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“Caspian Sea status is just one side of the coin in Trans Caspian project”

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News.Az interviews Agata Loskot-Strachota, Energy Policy research fellow at Poland’s Centre for Eastern Studies.

Development of gas supply routes, designed to solve the problem of Russia’s monopoly, is one of the main things that the EU is concerned. What projects do you consider the most viable?

EU has been thinking on different ways to deal with overdependence on single source of gas imports. It is worth remembering that this is the serious problem for some of EU regions – namely South Eastern, Central Eastern Europe and the Baltics + Finland. Their exposure to risks related to possible gas supply cuts were clearly shown in the last years stress tests conducted in many European countries. And exposure to anticompetitive practices by Gazprom is just being examined it EC antitrust case. And as suggested eg in recent EC communication on Energy Union strategy there are different tools enabling fighting negative consequences of overdependence: completing internal market (with full application of existing EU law and use of existing + construction of new internal infrastructure); using indigenous energy resources; increasing EU  solidarity & cooperation internally & in energy relations with third countries – its unity &bargaining power and last but not least – diversification of sources. So building new routes of gas supplies is an important tool here, but just one of a few.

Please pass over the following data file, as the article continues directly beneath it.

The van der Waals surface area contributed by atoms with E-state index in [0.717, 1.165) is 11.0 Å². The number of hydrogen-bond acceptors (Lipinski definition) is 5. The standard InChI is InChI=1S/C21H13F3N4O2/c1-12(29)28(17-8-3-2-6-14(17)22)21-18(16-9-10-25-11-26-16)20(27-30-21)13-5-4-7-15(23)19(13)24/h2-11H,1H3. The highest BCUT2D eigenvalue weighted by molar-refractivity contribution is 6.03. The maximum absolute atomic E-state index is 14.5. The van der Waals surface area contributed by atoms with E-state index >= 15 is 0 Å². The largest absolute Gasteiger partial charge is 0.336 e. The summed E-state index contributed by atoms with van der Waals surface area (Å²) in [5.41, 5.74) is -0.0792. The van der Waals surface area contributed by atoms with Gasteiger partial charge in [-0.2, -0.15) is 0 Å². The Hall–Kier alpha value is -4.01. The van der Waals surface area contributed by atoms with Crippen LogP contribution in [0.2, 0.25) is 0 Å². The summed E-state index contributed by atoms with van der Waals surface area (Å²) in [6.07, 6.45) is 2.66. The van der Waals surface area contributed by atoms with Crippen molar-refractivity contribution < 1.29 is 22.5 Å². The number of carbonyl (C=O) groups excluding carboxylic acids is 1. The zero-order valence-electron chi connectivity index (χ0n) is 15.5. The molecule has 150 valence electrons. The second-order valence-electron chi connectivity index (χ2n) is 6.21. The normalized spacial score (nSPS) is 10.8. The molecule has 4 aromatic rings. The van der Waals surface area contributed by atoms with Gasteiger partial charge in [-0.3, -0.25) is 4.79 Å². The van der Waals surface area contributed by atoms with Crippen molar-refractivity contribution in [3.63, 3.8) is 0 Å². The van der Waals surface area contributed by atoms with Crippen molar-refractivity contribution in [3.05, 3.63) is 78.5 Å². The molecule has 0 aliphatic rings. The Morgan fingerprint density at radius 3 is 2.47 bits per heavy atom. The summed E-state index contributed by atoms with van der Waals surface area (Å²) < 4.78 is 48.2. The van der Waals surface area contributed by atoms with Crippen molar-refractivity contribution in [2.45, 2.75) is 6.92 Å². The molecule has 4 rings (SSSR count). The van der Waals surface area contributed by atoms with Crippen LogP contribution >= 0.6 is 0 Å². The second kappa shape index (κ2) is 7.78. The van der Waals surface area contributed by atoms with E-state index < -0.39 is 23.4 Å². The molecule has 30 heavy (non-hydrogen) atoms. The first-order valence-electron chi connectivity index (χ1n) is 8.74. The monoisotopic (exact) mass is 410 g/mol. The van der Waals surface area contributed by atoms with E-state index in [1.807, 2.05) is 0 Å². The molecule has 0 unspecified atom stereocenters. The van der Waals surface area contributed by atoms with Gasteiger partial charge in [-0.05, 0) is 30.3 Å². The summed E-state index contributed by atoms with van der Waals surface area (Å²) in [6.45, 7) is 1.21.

When diversification of gas sources to the EU is being discussed we see reemerging importance of Southern Gas Corridor – especially when it comes to political strategies & focus. It is the first project mentioned in ‘diversification of supply’ part of Energy Union package, EC VP is actively lobbying for its quicker construction and increased capacity travelling to Baku, Ashgabat & Ankara. So Southern Corridor has succeeded to somehow regain its political momentum. AT the same time we also see increased competition for it from Russia – as after South Stream cancellation it has now focused on Turkish Stream project and increased gas cooperation with Turkey. And it is not sure how this cooperation will influence both projects – if p.ex. at the end majority of Russian gas wouldn’t flaw via TAP pipeline of Western Balkans one changing the primary ideas behind Southern Corridor quite significantly. Additionally the constraints hampering construction of a ‘big’ corridor from Caspian & Middle East to the EU hasn’t disappeared: EU gas demand is still depressed, EU gas sector is suffering problems and so may be not that eager to build new pipelines unless they are explicitly economically viable.